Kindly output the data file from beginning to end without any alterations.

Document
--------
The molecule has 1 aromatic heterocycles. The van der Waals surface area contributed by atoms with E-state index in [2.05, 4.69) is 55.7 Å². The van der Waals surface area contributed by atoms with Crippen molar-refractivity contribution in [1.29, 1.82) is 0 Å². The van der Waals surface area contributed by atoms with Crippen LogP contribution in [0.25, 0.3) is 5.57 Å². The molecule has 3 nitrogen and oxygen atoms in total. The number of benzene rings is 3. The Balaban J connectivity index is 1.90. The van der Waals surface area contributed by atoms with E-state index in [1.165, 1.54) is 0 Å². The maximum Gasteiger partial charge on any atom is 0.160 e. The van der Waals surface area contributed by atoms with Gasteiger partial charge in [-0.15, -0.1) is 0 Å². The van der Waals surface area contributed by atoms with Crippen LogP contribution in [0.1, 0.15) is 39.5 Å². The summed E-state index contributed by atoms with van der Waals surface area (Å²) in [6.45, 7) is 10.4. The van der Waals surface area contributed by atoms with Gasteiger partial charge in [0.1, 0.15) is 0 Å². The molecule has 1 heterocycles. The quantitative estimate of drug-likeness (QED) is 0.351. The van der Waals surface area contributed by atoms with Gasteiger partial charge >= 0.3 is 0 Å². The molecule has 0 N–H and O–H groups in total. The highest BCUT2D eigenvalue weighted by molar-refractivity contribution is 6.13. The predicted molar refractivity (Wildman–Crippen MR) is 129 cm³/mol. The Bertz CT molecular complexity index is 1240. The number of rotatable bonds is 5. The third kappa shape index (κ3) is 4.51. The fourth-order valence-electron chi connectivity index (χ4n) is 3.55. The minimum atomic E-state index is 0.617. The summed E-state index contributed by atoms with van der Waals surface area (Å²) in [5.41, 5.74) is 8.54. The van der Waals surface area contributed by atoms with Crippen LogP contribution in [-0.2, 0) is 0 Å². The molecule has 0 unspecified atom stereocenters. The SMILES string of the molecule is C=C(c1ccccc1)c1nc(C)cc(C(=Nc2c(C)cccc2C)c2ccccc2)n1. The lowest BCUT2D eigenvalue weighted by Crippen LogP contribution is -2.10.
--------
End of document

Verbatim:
The molecule has 1 aromatic heterocycles. The van der Waals surface area contributed by atoms with E-state index in [2.05, 4.69) is 55.7 Å². The van der Waals surface area contributed by atoms with Crippen molar-refractivity contribution in [1.29, 1.82) is 0 Å². The van der Waals surface area contributed by atoms with Crippen LogP contribution in [0.25, 0.3) is 5.57 Å². The molecule has 3 nitrogen and oxygen atoms in total. The number of benzene rings is 3. The Balaban J connectivity index is 1.90. The van der Waals surface area contributed by atoms with E-state index in [1.165, 1.54) is 0 Å². The maximum Gasteiger partial charge on any atom is 0.160 e. The van der Waals surface area contributed by atoms with Gasteiger partial charge in [-0.15, -0.1) is 0 Å². The van der Waals surface area contributed by atoms with Crippen LogP contribution in [0.1, 0.15) is 39.5 Å². The summed E-state index contributed by atoms with van der Waals surface area (Å²) in [6.45, 7) is 10.4. The van der Waals surface area contributed by atoms with Gasteiger partial charge in [0.1, 0.15) is 0 Å². The molecule has 1 heterocycles. The quantitative estimate of drug-likeness (QED) is 0.351. The van der Waals surface area contributed by atoms with Gasteiger partial charge >= 0.3 is 0 Å². The molecule has 0 N–H and O–H groups in total. The highest BCUT2D eigenvalue weighted by molar-refractivity contribution is 6.13. The predicted molar refractivity (Wildman–Crippen MR) is 129 cm³/mol. The Bertz CT molecular complexity index is 1240. The number of rotatable bonds is 5. The third kappa shape index (κ3) is 4.51. The fourth-order valence-electron chi connectivity index (χ4n) is 3.55. The minimum atomic E-state index is 0.617. The summed E-state index contributed by atoms with van der Waals surface area (Å²) in [5.41, 5.74) is 8.54. The van der Waals surface area contributed by atoms with Crippen LogP contribution in [-0.2, 0) is 0 Å². The molecule has 0 unspecified atom stereocenters. The SMILES string of the molecule is C=C(c1ccccc1)c1nc(C)cc(C(=Nc2c(C)cccc2C)c2ccccc2)n1. The lowest BCUT2D eigenvalue weighted by Crippen LogP contribution is -2.10.